. there are more than 14,000 practicing barristers in England and Wales, of whom over 11,500 practice from Chambers as self-employed advocates and specialist advisors26. “The number of barristers disbarred during the five years 1984-198827 was just fifteen28.Of these, five were disbarred for incompetence, six for criminal convictions (other than fraud), while the remaining four barristers were disbarred for ‘other reasons’29. However, the Bar Council Complaints Disciplinary Findings lists a total of twelve barristers who have already been disbarred this year” (up to and including 2 November 2006)30.
While these figures are never the less alarming, the number of disbarred barristers does actually compare somewhat favourably with those for solicitors struck-off during the same period: 18 in 1984, 22 in 1985, 20 in 1986, 32 in 1987 and 29 in 198831.That number has risen to 63 solicitors struck-off in 200632. Of course, it must always be borne in mind that there are significantly more solicitors practicing in England and Wales than barristers (126,142 Solicitors33 [of whom, 100,938 had a practising certificate] as opposed to just 14,000 barristers). Reasons given by The Law Society for solicitors being struck-off vary from ‘dishonestly misappropriating client’s money’, to ‘failure to discharge their professional duties honestly and reliably’34.Figures for Bar Council disciplinary hearings are only available as far back as 1999, when 469 complaints from the public against barristers were heard35. Figures remained comparable in 2000, and 2001 with 450 and 464 complaints respectively36.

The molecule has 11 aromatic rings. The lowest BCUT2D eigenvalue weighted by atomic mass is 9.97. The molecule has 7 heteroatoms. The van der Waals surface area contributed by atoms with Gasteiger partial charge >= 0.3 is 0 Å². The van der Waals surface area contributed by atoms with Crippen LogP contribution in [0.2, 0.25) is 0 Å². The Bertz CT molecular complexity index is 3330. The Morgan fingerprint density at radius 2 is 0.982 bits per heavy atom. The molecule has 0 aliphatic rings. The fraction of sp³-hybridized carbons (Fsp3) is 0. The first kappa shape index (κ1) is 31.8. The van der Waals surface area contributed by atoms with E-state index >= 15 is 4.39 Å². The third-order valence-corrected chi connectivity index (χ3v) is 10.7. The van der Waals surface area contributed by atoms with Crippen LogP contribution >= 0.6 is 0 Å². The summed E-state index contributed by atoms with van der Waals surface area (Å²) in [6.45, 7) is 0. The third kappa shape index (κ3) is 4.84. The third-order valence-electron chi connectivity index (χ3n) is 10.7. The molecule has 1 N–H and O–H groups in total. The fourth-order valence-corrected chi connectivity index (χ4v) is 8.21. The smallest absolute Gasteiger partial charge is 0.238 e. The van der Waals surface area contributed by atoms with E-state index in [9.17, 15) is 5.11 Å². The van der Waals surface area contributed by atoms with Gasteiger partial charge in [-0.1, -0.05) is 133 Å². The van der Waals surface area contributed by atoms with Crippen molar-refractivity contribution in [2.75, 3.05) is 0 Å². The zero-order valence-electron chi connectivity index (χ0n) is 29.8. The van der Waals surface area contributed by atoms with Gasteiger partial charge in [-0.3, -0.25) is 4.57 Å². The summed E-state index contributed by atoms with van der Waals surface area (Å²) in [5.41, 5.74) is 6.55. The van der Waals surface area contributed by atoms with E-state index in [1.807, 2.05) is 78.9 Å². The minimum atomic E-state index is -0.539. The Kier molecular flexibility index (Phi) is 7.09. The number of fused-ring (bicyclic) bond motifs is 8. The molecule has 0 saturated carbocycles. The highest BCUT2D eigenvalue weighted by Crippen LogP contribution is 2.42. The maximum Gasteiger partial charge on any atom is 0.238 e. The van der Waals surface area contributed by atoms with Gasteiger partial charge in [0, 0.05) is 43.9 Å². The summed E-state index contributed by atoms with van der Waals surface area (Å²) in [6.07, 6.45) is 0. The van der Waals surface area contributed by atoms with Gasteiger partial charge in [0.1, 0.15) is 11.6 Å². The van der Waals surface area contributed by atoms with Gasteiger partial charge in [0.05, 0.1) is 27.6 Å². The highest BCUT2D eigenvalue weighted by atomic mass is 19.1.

Then in 2002, the number of complaints nearly doubled to 743, with only a slight drop to 685 in 2003, and 667 in 200437. There was another huge rise in 2005, to an all-time high of 877 complaints made against barristers38.This prompted Independent Complaints Commissioner, Michael Scott to address the matter in his 2005 Annual Report to the Bar Council, as: “…
reflecting barristers’ seemingly inadequate personal administration by failing to complete the required Continuing Professional Development hours, or to acquire a Practising Certificate. A 10% rise in lay complaints is unusual, compared with the plateau of previous years”39; he went on to point out that: “Of the responses received, only 16. 5% of sole practitioners had a formal written complaints procedure. There is evidence to suggest that consideration should be given to the development of a separate approach to complaints handling by sole practitioners”40.This would indicate an enormous increase in the number of barristers who are either: (a) operating outside the rules of the Code of Conduct or, (b) being discovered more frequently and brought before Bar Council disciplinary hearings.
Regardless of which is the more accurate representation, the truth of the matter is that over the last 20 years the number of barristers who have been exposed, interrogated and punished for divergences from the Bar Council Code of Conduct has shown a huge increase, while the numbers of practicing barristers has remained relatively constant during this period.What could possibly have been happening? Are large numbers of barristers and solicitors suddenly losing sight of their ethical duties? Or could it be perhaps that the careful balance between morals and principles on the one hand, and the temptations of the real world on the other have finally found some parity in the minds of those whom in the past we have always trusted to be beyond such inducements?